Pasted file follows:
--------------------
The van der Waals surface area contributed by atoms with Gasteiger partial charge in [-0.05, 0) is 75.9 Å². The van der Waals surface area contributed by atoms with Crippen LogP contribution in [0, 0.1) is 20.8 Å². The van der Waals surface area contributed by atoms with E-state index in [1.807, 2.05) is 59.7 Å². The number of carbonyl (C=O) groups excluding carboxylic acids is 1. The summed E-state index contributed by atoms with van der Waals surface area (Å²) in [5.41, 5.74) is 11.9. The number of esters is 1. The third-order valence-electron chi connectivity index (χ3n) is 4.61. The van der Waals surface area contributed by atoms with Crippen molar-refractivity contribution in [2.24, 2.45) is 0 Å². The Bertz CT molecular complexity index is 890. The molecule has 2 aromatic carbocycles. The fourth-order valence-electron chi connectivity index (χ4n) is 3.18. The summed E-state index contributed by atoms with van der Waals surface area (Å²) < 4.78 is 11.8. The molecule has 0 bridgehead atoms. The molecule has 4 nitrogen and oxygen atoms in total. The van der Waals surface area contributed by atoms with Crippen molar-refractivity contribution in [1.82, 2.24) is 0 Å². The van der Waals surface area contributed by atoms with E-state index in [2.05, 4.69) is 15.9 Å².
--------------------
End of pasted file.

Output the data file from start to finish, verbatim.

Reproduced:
The van der Waals surface area contributed by atoms with Gasteiger partial charge in [-0.05, 0) is 75.9 Å². The van der Waals surface area contributed by atoms with Crippen LogP contribution in [0, 0.1) is 20.8 Å². The van der Waals surface area contributed by atoms with E-state index in [1.807, 2.05) is 59.7 Å². The number of carbonyl (C=O) groups excluding carboxylic acids is 1. The summed E-state index contributed by atoms with van der Waals surface area (Å²) in [5.41, 5.74) is 11.9. The number of esters is 1. The third-order valence-electron chi connectivity index (χ3n) is 4.61. The van der Waals surface area contributed by atoms with Crippen molar-refractivity contribution in [2.24, 2.45) is 0 Å². The Bertz CT molecular complexity index is 890. The molecule has 2 aromatic carbocycles. The fourth-order valence-electron chi connectivity index (χ4n) is 3.18. The summed E-state index contributed by atoms with van der Waals surface area (Å²) < 4.78 is 11.8. The molecule has 0 bridgehead atoms. The molecule has 4 nitrogen and oxygen atoms in total. The van der Waals surface area contributed by atoms with Crippen molar-refractivity contribution in [1.82, 2.24) is 0 Å². The van der Waals surface area contributed by atoms with E-state index in [2.05, 4.69) is 15.9 Å².